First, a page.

Demographic gaps persist in broadband Internet use

Although broadband usage has increased dramatically over the last eight years, a new Commerce Department analysis shows that disparities between demographic groups persist that are not accounted for by income or education.

Broadband usage in the United States increased dramatically over the last eight years, rising from just 9 percent of households in 2001 to 64 percent in 2009, according to a new analysis of Census Bureau data by the Commerce Department.

But gaps persist, with racial, ethnic and geographic disparities between the haves and have-nots that extend beyond such socio-economic factors as income and education, officials said Monday.

“The report focuses on why, even where broadband infrastructure is available, it is not being used,” said Lawrence E. Strickling, administrator of the National Telecommunications and Information Administration and assistant secretary for communications and information.

According to the report, “persons with high incomes, those who are younger, Asians and Whites, the more highly-educated, married couples, and the employed tend to have higher rates of broadband use at home. Conversely, persons with low incomes, seniors, minorities, the less-educated, non-family households, and the non-employed tend to lag behind other groups in broadband use.”

“That is no surprise to anyone,” said Rebecca Blank, Commerce undersecretary for economic affairs. What was a surprise was that the disparities continued even after education and income were factored out of the equation, she said.

Blank speculated that although income and education matter, the residual differences are based largely on social networking issues; those whose family and friends tend to be active online are more likely to use the Internet themselves.

Strickling and Blank said the information contained in the report, “Exploring the Digital Nation: Home Broadband Internet Adoption in the United States,” will be used to drive Commerce Department policy on expanding broadband availability and use.

Hurdles to broadband adoption could put a hitch in the Obama administration’s National Broadband Plan, which has a goal of broadband in 90 percent of American households by 2020.

“Americans who lack broadband Internet access are cut off from many educational and employment opportunities,” Strickling said.


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Spurning the Internet: Many Americans not online at all, by choice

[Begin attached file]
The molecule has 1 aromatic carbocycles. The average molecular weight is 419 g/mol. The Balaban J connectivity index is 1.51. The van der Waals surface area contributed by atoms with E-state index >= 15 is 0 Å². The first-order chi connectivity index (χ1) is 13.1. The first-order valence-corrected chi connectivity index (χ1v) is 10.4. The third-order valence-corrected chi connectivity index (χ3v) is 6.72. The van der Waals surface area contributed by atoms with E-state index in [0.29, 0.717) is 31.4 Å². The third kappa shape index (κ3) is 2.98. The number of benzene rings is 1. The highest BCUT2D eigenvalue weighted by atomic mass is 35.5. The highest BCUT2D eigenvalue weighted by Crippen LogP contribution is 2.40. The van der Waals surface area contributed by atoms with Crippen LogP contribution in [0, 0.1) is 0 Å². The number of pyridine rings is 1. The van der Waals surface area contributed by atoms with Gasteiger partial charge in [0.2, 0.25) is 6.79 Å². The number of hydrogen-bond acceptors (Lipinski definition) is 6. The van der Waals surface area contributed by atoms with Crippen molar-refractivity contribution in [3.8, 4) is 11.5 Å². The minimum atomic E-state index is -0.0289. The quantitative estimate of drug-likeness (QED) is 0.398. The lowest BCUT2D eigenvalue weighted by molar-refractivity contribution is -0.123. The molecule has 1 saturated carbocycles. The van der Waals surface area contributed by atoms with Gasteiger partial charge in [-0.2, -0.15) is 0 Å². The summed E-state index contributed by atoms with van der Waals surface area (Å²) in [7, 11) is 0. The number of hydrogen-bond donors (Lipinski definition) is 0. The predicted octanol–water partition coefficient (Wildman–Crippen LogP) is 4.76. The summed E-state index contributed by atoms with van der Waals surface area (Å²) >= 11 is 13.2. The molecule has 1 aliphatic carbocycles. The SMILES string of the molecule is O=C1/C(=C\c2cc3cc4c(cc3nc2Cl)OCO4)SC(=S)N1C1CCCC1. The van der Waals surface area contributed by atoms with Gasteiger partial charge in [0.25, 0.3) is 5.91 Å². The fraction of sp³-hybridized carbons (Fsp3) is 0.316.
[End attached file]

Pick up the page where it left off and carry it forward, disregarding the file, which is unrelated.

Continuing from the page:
FCC wants faster Internet for government buildings


The department has awarded nearly $500 million in grants for development of sustainable broadband infrastructure and public computer centers.

“The bedrock of sound policymaking is statistical measurement and analysis of the data and underlying issues,” Blank said.

The study is from Census Bureau data collected in October 2010 from more than 54,000 households as part of its Current Population Survey. Commerce published its initial findings on broadband usage from the data in February. Today’s report represents a more thorough analysis, conducted by the department’s Economic and Statistics Administration.

The terms “broadband” and “high speed” are not defined in the study. Respondents were asked only whether they used a dial-up connection, broadband or “something else,” so there is no information about the actual speed of the connections households are using. Dial-up connections through a telephone modem top out at 56 kilobits/second, and most cable, DSL or other high speed links usually begin at around a megabit per second or faster.

The survey showed that a majority of U.S. households, 64 percent, have some form of broadband connection at home, up from 51 percent in 2007. The use of dial-up connections dropped from 11 percent to 5 percent over the same time. That still leaves 31 percent of households with no Internet connection. Of those, 8 percent have family members who use the Internet outside of the home, and 23 percent do not use the Internet at all.

Although a lack of availability was a factor for rural households without broadband access, a lack of interest and affordability were the primary reasons given by those who do not have a home connection. For those households clinging to dial-up service, affordability was given as the primary reason for not adopting broadband.

“Even though broadband Internet use has expanded significantly during this decade, not all groups are participating in the Internet revolution to the same extent,” the report concluded. “This information may contribute to the national efforts to ensure that everyone has an opportunity to be linked into the services and information available through the Internet.”

 

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